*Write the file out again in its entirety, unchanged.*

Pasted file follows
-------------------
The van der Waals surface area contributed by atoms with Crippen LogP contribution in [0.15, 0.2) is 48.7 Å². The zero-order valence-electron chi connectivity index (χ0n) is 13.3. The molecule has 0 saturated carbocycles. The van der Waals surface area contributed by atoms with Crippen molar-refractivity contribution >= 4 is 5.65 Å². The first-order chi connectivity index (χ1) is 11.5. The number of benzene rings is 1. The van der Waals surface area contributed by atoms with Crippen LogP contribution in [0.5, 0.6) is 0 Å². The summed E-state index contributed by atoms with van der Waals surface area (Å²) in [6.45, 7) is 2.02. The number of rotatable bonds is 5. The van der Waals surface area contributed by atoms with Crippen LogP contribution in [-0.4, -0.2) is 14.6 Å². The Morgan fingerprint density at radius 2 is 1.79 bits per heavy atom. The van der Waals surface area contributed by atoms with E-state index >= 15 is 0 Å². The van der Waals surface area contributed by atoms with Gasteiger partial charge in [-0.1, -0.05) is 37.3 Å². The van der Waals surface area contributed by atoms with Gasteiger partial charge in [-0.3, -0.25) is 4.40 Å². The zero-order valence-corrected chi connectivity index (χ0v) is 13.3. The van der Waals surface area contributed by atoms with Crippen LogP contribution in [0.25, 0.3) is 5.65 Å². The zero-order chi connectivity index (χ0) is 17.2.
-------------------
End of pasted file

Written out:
The van der Waals surface area contributed by atoms with Crippen LogP contribution in [0.15, 0.2) is 48.7 Å². The zero-order valence-electron chi connectivity index (χ0n) is 13.3. The molecule has 0 saturated carbocycles. The van der Waals surface area contributed by atoms with Crippen molar-refractivity contribution >= 4 is 5.65 Å². The first-order chi connectivity index (χ1) is 11.5. The number of benzene rings is 1. The van der Waals surface area contributed by atoms with Crippen LogP contribution in [0.5, 0.6) is 0 Å². The summed E-state index contributed by atoms with van der Waals surface area (Å²) in [6.45, 7) is 2.02. The number of rotatable bonds is 5. The van der Waals surface area contributed by atoms with Crippen LogP contribution in [-0.4, -0.2) is 14.6 Å². The Morgan fingerprint density at radius 2 is 1.79 bits per heavy atom. The van der Waals surface area contributed by atoms with E-state index >= 15 is 0 Å². The van der Waals surface area contributed by atoms with Gasteiger partial charge in [-0.1, -0.05) is 37.3 Å². The van der Waals surface area contributed by atoms with Gasteiger partial charge in [-0.3, -0.25) is 4.40 Å². The zero-order valence-corrected chi connectivity index (χ0v) is 13.3. The van der Waals surface area contributed by atoms with Crippen LogP contribution in [0.25, 0.3) is 5.65 Å². The zero-order chi connectivity index (χ0) is 17.2.